what's the latest hot hot hot spot? and is it worth it? (more inside)
- yes, shallow are us ;) Sep 19, 2000 02:39 PM
usually, the hotness of a spot is not due to food (although I did enjoy my meal at Balthazar, and was there while it was still hot hot hot)
so at which restaurant is people-watching superb right now? (scene ranks higher than food)
and, which is the best for food and people-watching? (best scene with good food?)
Nobu is unquestionably the NY hot spot for celebity watching -- Howard Stern, De Niro and Martha Stewart are there constantly. Never been there personally but people fight like crazy to get into the place.
Masuharu Morimoto, the lead chef there, is the "Iron Chef Japanese" from TVFN's Iron Chef program. The guy is clearly talented but I think the guy's neo-japanese cuisine is pretty weird.
There are better places in the city to get traditional sushi, such as Sushisay and Kuruma Zushi.
re: Jason "Celebrity watching is overrated" Perlow
Last time I went to Pastis there were a ton of people whose names you've heard of (what counts as a scene, I guess). That was a few months ago, though, so I'm sure they've moved on. And the food is mediocre.
Saw the mayor (and I think his girlfriend) last week at Le Cirque. But the food was almost (dare I say it?) gross. Never left 90% of an osso buco on my plate before.
There were a bunch of celebs last time I was at Nobu too (6-8 wks ago), although we all just wanted the autograph of the Iron Chef! But it's way too old to be "hot hot hot".
Julia Louis-Dreyfus was at Picholine last time I was there(2-3 weeks ago). (I think that's her name). And much to my chagrin, the meal, except for the cheese platter was really so-so.
If I were you, I really just wouldn't bother... In writing this post, I realize I've had terrible luck combining "sightings" with good food lately (maybe always).
Everyone...simply EVERYone...has been flocking to DiFara's pizza on Avenue J in Brooklyn (Brooklyn! Can you BELIEVE it?). They've achieved this studiedly dingy-chic appearance (designed by Brice Pinzu for just over $2M), and there's a VIP room in the kitchen, over by the bathroom. NObody actually eats in the dining room (well...unless you count the herds of riffraff who wait forever to get in on weekends).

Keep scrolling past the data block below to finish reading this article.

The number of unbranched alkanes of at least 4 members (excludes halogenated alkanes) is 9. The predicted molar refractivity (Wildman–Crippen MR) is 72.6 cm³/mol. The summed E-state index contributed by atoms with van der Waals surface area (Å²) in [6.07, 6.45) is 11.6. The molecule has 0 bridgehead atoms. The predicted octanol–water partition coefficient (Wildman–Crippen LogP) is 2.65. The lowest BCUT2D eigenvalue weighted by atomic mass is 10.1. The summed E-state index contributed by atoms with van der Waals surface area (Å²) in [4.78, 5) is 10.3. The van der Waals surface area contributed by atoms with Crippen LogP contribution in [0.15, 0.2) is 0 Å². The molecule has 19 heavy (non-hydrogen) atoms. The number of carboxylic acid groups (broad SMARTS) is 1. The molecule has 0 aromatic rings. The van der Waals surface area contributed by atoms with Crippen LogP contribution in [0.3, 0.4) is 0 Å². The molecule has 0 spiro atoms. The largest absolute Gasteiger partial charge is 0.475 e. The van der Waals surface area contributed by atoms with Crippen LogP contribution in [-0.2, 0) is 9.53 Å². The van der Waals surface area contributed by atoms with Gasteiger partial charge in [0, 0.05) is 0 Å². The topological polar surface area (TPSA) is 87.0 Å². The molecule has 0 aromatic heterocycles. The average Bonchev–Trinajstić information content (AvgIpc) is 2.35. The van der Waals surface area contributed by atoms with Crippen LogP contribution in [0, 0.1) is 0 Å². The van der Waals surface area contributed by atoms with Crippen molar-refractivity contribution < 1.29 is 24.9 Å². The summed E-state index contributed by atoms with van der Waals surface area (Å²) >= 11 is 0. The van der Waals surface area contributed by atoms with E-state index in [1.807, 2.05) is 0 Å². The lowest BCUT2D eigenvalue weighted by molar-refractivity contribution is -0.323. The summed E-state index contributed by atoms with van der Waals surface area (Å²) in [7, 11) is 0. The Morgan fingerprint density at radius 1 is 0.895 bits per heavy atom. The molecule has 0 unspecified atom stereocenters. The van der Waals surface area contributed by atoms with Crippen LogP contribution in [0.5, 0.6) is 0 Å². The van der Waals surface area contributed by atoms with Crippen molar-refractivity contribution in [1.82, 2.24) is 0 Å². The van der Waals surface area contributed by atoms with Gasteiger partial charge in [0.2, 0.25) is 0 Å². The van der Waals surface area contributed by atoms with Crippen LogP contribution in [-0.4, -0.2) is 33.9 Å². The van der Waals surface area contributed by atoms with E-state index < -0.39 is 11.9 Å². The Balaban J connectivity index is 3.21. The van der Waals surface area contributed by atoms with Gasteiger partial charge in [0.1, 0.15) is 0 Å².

Of course, the secret's out of the bag...Dominic, the supposed "owner" and "chef" here is actually a character actor (check out the cocktail party scene in "The Player"--he's in a tux, chatting up some elderly socialite woman), and the food, the pizza, everything, is actually made by Charlton Bastion Samuels, a protege of Wolfgang Puck. It's clever how they do it. "Dominic" (his real name is actually George Seltzer) places the pies in the oven, which has doors on both ends, to "bake", and an assistant on the other side pulls them right out again (they go to God's Love We Deliver...nothing's wasted!) and replaces them with ones made by Charlton Bastion Samuels. You get it all--the old timey atmosphere with the "old guy pizza baker", yet the pizzas taste FABULOUS!
As for people-spotting, last time we were there, Lyle Vance was holding court. And I caught Cretundra Fwoo working on a slice topped with celery/ginger foam (you get the special stuff in the VIP room). Last weekend, Anisette Proloupous and Lori Drysworth (daughter of Monique and Ted Drysworth) brought along this FABULOUS DJ and there was dancing until 4:30 down in the cheese room (it's refrigerated, so management provides minks for everyone!).
The papparazzi haven't found out about this place yet, so everyone can just relax and have a blast. Catch it while it's still hush.
More to follow.
re: Barry Strugatz
Speaking of zeppole oil, the last time I was at DiFara's, I saw a huge pile of what looked to me like clam cakes (the New Englander in me) and asked what they were, thinking they were something savory. Dominic told me, and off course I felt really silly for asking. (Doh!) I sat down and waited for my pizza, and after a few minutes, he came to the counter and handed me a hot zeppole. It was really delicious, with enough of a lemony bite to cut through both the oil and the powdered sugar.
While I was eating my pie, a little girl of about 6 or 7 came in and wanted a slice but was about a dollar short. Dominic gave her one anyway.
Every once in a while you meet someone who is so incredibly nice that it renews your faith in people in general. Dominic is one of those people. Just being around him for five minutes makes me feel better. The pizza's fantastic, but I think I would go even if it weren't.